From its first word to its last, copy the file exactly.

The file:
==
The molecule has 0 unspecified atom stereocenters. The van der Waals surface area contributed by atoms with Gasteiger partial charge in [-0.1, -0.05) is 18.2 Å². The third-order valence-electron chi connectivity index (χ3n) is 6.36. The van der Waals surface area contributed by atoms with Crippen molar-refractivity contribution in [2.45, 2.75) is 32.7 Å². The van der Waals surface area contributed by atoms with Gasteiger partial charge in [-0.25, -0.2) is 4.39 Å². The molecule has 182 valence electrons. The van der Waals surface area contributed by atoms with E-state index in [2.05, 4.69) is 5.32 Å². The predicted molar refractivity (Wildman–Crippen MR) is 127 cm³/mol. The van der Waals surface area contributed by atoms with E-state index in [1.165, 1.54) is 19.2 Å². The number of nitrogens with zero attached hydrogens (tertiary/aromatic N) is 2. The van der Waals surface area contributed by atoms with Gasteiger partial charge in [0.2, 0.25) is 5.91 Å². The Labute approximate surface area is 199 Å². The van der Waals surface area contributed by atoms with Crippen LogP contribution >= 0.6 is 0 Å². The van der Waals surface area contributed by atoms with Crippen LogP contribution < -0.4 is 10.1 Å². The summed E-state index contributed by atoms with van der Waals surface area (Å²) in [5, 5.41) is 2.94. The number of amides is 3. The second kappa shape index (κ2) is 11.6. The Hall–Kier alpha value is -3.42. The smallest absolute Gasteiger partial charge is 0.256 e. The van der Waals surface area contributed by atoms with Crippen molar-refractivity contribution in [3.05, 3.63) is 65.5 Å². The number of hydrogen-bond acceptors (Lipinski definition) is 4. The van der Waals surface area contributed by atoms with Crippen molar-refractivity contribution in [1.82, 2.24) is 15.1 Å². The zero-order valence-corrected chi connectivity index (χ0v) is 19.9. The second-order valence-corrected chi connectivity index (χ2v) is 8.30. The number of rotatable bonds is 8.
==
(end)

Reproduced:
The molecule has 0 unspecified atom stereocenters. The van der Waals surface area contributed by atoms with Gasteiger partial charge in [-0.1, -0.05) is 18.2 Å². The third-order valence-electron chi connectivity index (χ3n) is 6.36. The van der Waals surface area contributed by atoms with Crippen molar-refractivity contribution in [2.45, 2.75) is 32.7 Å². The van der Waals surface area contributed by atoms with Gasteiger partial charge in [-0.25, -0.2) is 4.39 Å². The molecule has 182 valence electrons. The van der Waals surface area contributed by atoms with E-state index in [2.05, 4.69) is 5.32 Å². The predicted molar refractivity (Wildman–Crippen MR) is 127 cm³/mol. The van der Waals surface area contributed by atoms with E-state index in [1.165, 1.54) is 19.2 Å². The number of nitrogens with zero attached hydrogens (tertiary/aromatic N) is 2. The van der Waals surface area contributed by atoms with Gasteiger partial charge in [0.2, 0.25) is 5.91 Å². The Labute approximate surface area is 199 Å². The van der Waals surface area contributed by atoms with Crippen LogP contribution >= 0.6 is 0 Å². The van der Waals surface area contributed by atoms with Crippen LogP contribution < -0.4 is 10.1 Å². The summed E-state index contributed by atoms with van der Waals surface area (Å²) in [5, 5.41) is 2.94. The number of amides is 3. The second kappa shape index (κ2) is 11.6. The Hall–Kier alpha value is -3.42. The smallest absolute Gasteiger partial charge is 0.256 e. The van der Waals surface area contributed by atoms with Crippen molar-refractivity contribution in [3.05, 3.63) is 65.5 Å². The number of hydrogen-bond acceptors (Lipinski definition) is 4. The van der Waals surface area contributed by atoms with Crippen molar-refractivity contribution in [1.82, 2.24) is 15.1 Å². The zero-order valence-corrected chi connectivity index (χ0v) is 19.9. The second-order valence-corrected chi connectivity index (χ2v) is 8.30. The number of rotatable bonds is 8.